iPhone users typically get 5 GB of storage space in the cloud for free. That’s for a lot of photos and videos for many. For the most part, nobody pays attention to storage until you get that nasty little notice on your phone that your storage is full. The notice usually refers to your available iCloud storage, and when it’s all full, the camera basically stops recording new photos or videos until you have sufficient space. However, you can remedy that by buying extra storage space on the spot, as long as you have internet access. If you don’t know your Apple password, you can always reset it.

Your least expensive option is get 50 GB (10 times the free storage) for $0.99 per month. Two other plans are 200 GB for $2.99 per month or 2 TB for $9.99 per month. That last one may be overkill but put it in perspective. If you can travel the world and want to keep your memories safe – or share them with anyone at any time – a little less than $120 per year is a cost-effective option.

Apple and iPhones are not the only options. Android users can tap into Google Photos with Google Drive, which gives you 15 GB of free storage to use across Google Drive, Gmail, and Google Photos. You can also use Google Photos with a computer or iPhone/iPad. You can get 100 GB for $1.99 per month or $19.99 per year or 1 TB for $9.99 per month or $99 per year. Amazon offers all its customers 5 GB of photo storage free and unlimited storage to it Prime customers.

There are also numerous websites that offer storage and the ability to share with family and friends. In addition to storage and sharing, they offer you and registered family members and friends the ability to buy photos, photo books, coffee mugs, etc. Some also will sell your photos online. Some of the better-known websites include Flickr, Shutterfly and Photobucket.

Camera technology is also keeping pace with the online world. Whether you have a compact point-and-shoot camera or a professional DSLR, manufacturers are adding wireless capabilities, so you can upload photos and videos directly to the cloud or store copies on your mobile device, though they can cut those file sizes to 2 MB. Also, be aware that when you delete photo and video files from your devices, you may also be deleting them, too, from your cloud storage. Check for settings that keep the files in the cloud, and if you can’t set that up, be careful about what you delete – though many of the servers keep your files for 30 days.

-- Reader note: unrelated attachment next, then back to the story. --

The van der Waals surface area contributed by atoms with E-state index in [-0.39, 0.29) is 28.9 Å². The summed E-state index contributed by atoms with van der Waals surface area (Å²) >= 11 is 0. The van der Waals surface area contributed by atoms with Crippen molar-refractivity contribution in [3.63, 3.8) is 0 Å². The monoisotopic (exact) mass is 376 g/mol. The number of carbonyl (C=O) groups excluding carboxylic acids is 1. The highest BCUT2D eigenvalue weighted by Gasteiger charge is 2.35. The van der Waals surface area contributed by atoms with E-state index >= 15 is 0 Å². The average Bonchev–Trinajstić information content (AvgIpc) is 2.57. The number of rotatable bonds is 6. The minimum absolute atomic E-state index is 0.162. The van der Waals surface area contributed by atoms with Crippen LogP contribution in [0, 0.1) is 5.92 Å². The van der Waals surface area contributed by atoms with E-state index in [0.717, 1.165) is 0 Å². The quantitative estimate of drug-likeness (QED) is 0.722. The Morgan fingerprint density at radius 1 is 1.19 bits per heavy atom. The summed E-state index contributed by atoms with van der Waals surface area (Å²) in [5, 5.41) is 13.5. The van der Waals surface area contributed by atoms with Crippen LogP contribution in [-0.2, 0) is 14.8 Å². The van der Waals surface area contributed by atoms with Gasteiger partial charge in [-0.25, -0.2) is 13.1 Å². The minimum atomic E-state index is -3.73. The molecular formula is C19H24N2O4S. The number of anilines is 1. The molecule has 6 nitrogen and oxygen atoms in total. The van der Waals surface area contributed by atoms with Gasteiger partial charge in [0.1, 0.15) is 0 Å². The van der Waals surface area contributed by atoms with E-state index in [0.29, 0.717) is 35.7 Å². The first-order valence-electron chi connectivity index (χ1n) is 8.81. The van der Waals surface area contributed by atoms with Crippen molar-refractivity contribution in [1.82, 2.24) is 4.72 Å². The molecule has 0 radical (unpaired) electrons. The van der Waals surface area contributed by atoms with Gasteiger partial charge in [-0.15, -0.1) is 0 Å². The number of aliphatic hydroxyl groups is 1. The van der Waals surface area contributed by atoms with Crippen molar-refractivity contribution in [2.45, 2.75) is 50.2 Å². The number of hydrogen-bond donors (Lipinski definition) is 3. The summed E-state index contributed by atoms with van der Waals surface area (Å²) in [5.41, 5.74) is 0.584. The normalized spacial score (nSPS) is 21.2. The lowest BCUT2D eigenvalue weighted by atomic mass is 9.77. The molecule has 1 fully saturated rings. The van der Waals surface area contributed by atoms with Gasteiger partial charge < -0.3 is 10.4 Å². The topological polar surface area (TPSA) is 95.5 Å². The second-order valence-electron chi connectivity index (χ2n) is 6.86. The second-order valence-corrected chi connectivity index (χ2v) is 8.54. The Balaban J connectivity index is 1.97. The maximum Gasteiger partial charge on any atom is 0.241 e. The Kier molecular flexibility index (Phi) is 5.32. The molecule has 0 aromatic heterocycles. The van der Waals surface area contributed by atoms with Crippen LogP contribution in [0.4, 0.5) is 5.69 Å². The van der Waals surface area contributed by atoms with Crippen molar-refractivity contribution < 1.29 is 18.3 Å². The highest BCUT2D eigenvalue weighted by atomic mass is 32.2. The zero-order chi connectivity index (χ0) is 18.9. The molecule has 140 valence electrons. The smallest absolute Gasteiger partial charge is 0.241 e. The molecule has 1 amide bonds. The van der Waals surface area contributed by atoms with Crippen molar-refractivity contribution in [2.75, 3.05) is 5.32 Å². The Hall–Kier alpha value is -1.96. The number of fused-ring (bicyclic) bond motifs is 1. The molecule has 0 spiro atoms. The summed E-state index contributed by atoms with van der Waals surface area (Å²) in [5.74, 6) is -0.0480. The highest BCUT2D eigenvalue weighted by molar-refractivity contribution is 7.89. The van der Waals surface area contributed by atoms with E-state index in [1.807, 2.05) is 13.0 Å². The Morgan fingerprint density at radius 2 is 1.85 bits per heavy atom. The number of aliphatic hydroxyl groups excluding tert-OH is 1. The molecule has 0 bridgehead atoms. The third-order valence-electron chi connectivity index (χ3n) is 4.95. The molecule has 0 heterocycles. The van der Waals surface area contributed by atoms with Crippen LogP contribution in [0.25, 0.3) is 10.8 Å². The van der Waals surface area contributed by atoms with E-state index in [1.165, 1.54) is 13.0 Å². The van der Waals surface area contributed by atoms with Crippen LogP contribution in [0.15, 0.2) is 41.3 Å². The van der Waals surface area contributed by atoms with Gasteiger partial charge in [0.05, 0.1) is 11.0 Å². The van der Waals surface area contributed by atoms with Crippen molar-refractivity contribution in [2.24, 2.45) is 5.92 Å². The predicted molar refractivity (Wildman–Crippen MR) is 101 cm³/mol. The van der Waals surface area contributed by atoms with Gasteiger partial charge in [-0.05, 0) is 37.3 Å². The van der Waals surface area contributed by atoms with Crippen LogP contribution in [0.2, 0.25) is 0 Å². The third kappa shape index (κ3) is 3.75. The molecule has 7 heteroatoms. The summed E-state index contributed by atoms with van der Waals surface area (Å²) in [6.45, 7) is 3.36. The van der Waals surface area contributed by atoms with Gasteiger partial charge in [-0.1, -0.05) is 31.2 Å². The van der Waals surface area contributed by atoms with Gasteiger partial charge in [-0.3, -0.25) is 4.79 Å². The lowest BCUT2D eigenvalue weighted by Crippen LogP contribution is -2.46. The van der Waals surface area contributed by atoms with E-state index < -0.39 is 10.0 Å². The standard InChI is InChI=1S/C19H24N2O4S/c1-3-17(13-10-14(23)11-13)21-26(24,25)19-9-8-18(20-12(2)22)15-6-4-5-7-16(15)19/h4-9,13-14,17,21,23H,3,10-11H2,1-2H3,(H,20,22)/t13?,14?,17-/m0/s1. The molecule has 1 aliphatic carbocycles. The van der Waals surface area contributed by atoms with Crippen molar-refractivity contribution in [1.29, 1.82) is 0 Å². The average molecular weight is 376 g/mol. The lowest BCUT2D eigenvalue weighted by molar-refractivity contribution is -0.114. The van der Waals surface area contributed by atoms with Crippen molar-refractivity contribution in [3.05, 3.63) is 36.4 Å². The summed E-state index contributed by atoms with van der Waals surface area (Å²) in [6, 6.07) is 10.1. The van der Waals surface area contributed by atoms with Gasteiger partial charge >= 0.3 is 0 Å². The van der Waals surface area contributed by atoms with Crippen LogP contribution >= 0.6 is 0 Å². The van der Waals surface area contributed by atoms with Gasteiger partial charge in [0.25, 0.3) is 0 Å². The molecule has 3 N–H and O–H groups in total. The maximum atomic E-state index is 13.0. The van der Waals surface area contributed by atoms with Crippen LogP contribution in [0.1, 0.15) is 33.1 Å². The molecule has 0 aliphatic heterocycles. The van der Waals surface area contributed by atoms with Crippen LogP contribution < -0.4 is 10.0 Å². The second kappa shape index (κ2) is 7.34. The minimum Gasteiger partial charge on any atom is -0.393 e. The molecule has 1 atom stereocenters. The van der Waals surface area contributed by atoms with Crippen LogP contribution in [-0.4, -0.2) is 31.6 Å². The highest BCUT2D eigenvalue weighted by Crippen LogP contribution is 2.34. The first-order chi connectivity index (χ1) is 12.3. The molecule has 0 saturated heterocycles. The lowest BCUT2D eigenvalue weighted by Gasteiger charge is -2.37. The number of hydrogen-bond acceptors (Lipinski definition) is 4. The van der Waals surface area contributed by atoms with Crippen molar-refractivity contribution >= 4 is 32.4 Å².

Every year, we get calls to try to recover photos and videos. Sometimes, recovery is not possible. But it is possible to prevent the problem. Call us – 973-433-6676 – or email us to help you select the best available storage program for your needs or to help set up your storage. It could save your vacation.

Keep Your Pictures in Multi-Device World

With mobile-phone cameras getting better and better, it’s easy to click away and then download your pictures to a computer. And when you max out your phone’s storage, it’s easy to delete them from your phone and click away some more. Just one problem: if your phone and computer are synched, you could delete the files from your computer, too.

The problem came up when an employee of one of our clients told about her daughter losing pictures she thought she had saved on her Mac. The daughter had been in Europe for a study-abroad program, and she traveled after school ended. Lots of kids do it, and lots of kids have iPhones and computers.

Naturally, as her phone’s storage filled up with photos, our traveler decided to download them onto her Mac. Just about all of us who travel with a computer do the same thing so that we can keep on clicking away. You never know when you’ll get back to a travel destination, and you want to collect all the memories you can; you can sort them out later.

That’s what our young traveler was told to do. With the magic of wireless connections, she was able to sync her phone and computer so she could save her pictures to her hard drive. With pictures safely stored on the computer’s hard drive, it was a simple matter to delete the photos from the phone and free up space for new pictures.

However, there was a catch. The way her sync was set up, deleting from one device deleted from the other. So, when she came home and sat down to share her pictures, they weren’t there. But they were somewhere. Using Mac’s time machine, we were able to find previous back up files, and we were able to send the computer to Apple. Their technicians were able to recover the pictures, but it took a while for them to get all the pictures, and it was a very stressful time for our student.

Here are some steps you can take to avoid the problem:

  • If you have an iPhone, you can set your phone to store photos in an iCloud photo library and keep them there when you delete files from the phone. If your phone senses a Wi-Fi network, it will upload the photos automatically.